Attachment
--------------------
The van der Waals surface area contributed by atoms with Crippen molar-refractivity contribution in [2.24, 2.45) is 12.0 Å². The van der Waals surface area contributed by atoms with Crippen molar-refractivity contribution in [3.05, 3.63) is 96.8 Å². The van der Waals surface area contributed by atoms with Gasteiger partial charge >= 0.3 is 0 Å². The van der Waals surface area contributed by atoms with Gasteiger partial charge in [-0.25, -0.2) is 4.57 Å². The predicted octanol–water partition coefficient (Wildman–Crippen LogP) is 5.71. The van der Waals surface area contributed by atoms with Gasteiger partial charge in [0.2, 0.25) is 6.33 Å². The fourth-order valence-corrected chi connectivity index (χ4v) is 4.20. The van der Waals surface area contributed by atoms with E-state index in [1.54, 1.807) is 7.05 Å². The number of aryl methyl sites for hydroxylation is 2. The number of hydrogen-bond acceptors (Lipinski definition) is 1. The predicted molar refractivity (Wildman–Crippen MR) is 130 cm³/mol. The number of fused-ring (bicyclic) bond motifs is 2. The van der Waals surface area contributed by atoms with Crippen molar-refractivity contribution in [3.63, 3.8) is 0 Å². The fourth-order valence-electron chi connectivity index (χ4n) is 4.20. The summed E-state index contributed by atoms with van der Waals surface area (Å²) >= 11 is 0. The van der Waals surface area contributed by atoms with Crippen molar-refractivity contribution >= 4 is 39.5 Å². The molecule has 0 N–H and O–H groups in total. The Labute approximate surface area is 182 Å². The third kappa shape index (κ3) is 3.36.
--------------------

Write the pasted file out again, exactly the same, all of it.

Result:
The van der Waals surface area contributed by atoms with Crippen molar-refractivity contribution in [2.24, 2.45) is 12.0 Å². The van der Waals surface area contributed by atoms with Crippen molar-refractivity contribution in [3.05, 3.63) is 96.8 Å². The van der Waals surface area contributed by atoms with Gasteiger partial charge >= 0.3 is 0 Å². The van der Waals surface area contributed by atoms with Gasteiger partial charge in [-0.25, -0.2) is 4.57 Å². The predicted octanol–water partition coefficient (Wildman–Crippen LogP) is 5.71. The van der Waals surface area contributed by atoms with Gasteiger partial charge in [0.2, 0.25) is 6.33 Å². The fourth-order valence-corrected chi connectivity index (χ4v) is 4.20. The van der Waals surface area contributed by atoms with E-state index in [1.54, 1.807) is 7.05 Å². The number of aryl methyl sites for hydroxylation is 2. The number of hydrogen-bond acceptors (Lipinski definition) is 1. The predicted molar refractivity (Wildman–Crippen MR) is 130 cm³/mol. The number of fused-ring (bicyclic) bond motifs is 2. The van der Waals surface area contributed by atoms with Crippen molar-refractivity contribution in [3.63, 3.8) is 0 Å². The fourth-order valence-electron chi connectivity index (χ4n) is 4.20. The summed E-state index contributed by atoms with van der Waals surface area (Å²) >= 11 is 0. The van der Waals surface area contributed by atoms with Crippen molar-refractivity contribution >= 4 is 39.5 Å². The molecule has 0 N–H and O–H groups in total. The Labute approximate surface area is 182 Å². The third kappa shape index (κ3) is 3.36.